Wokeism: Can We Laught About It?

Jibril Latif
Assistant Professor of Mass Communications and History of the Middle East
PhD Communications and Discourse, University of Birmingham. Mass Communication and Media Department. Research interests: Discourse Studies, Islamic Studies, Media and Society, Intercultural Communication, Middle East Area Studies.

The word woke emerged out of the black American experience in the 1930s. For decades, it denoted staying vigilant about physical threats of violence to black people, and for a long time the word served a certain pragmatic intercommunal utility. Black people would tell each other, “Stay woke brother” to stay safe from police brutality and other threats. However, to define today’s cancel culture, we can say it is broadly the attempt to ostracize others for violating perceived social norms, and when someone criticizes wokeism and cancel culture, two terms that are associated, no one claims that they are being anti-black or racist.

Therefore, one could argue that anglophones left of center have entirely expropriated the word woke from black Americans and integrated it into an ideological movement with roots in post-modernism, intersectional feminism, antiracism, and adjacent ideologies, and that terms developed by academics in these disciplines have been deployed journalistically against targets since 2012 in a pivot to prescriptivism that has coincided with the rise of Big Tech, the failure of legacy media business models, and a generation of narcissistic and coddled minds reaching adulthood. As these “woke” people have graduated and assumed positions of power in recent years, the institutions of previous repute now under their control have been visibly scrambling to adopt an almost slavish adherence to an ideological protocol with insatiable checklists: pronouns in bios, diversity quotas, equity statements, and land acknowledgment statements. While these signify virtue to some, they signify repression for others.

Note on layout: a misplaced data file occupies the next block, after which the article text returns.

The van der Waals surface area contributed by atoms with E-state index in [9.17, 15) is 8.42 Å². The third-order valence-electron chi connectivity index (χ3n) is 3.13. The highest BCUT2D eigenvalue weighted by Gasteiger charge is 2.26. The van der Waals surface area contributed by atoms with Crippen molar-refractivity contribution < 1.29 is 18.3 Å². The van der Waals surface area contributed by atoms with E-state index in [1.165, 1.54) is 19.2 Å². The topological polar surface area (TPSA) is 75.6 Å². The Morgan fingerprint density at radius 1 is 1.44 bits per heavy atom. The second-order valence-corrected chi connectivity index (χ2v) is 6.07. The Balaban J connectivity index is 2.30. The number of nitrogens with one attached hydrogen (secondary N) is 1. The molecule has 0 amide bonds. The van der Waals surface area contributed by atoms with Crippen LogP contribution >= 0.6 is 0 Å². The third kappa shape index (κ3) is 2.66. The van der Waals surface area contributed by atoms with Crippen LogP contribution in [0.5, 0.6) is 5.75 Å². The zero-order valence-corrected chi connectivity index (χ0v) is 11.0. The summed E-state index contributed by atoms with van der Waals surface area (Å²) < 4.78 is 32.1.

One could even say that to the varying degrees that woke ideology has become hegemonic in its permeation of academic institutions, media, and corporate culture, a spiral of silence represses a silent dissenting majority. However, there are people who push back and challenge political correctness, that are colloquially called “based” and “red-pilled” which are terms that have come to mean someone who is rational and or antihegemonic. The discernable phenomenon under investigation, therefore, is that the ones who seem able to survive cancellation often do so through the use and shield of comedy, and if and when they survive cancelation, they are thereby heroized for their authenticity and antisystemness, setting the foundations of a counter-hegemonic narrative and alternative media sphere.

The based hero par excellence is Dave Chappelle, who has achieved possession of a license for social critique unmatched by his peers for speaking to issues that touch on deeply held beliefs people feel afraid to voice. To a lesser extent, this helps to begin contextualizing the phenomenon of a large demographic of males, mostly younger but not exclusively, gravitating towards content from Jordan Peterson, Andrew Tate, and Joe Rogan which coincides with the increasing irrelevance that legacy media has on this demographic which has lost trust in journalism, mainstream news and institutions seen as woke.

This phenomenon also helps contextualize the arguments about Critical Race Theory in schools in the U.S., and why the American comedian Kevin Hart was cancelled and banned from performing his comedy set in Egypt for affirming “Afrocentrism”. These spectacles and debates often play out most visibly in what appear to be surface level disagreements about pronouns, race and gender, but in actuality they are deep philosophical disagreements about first principles, metaphysics, and beliefs about the nature of reality as long held norms and beliefs are being challenged.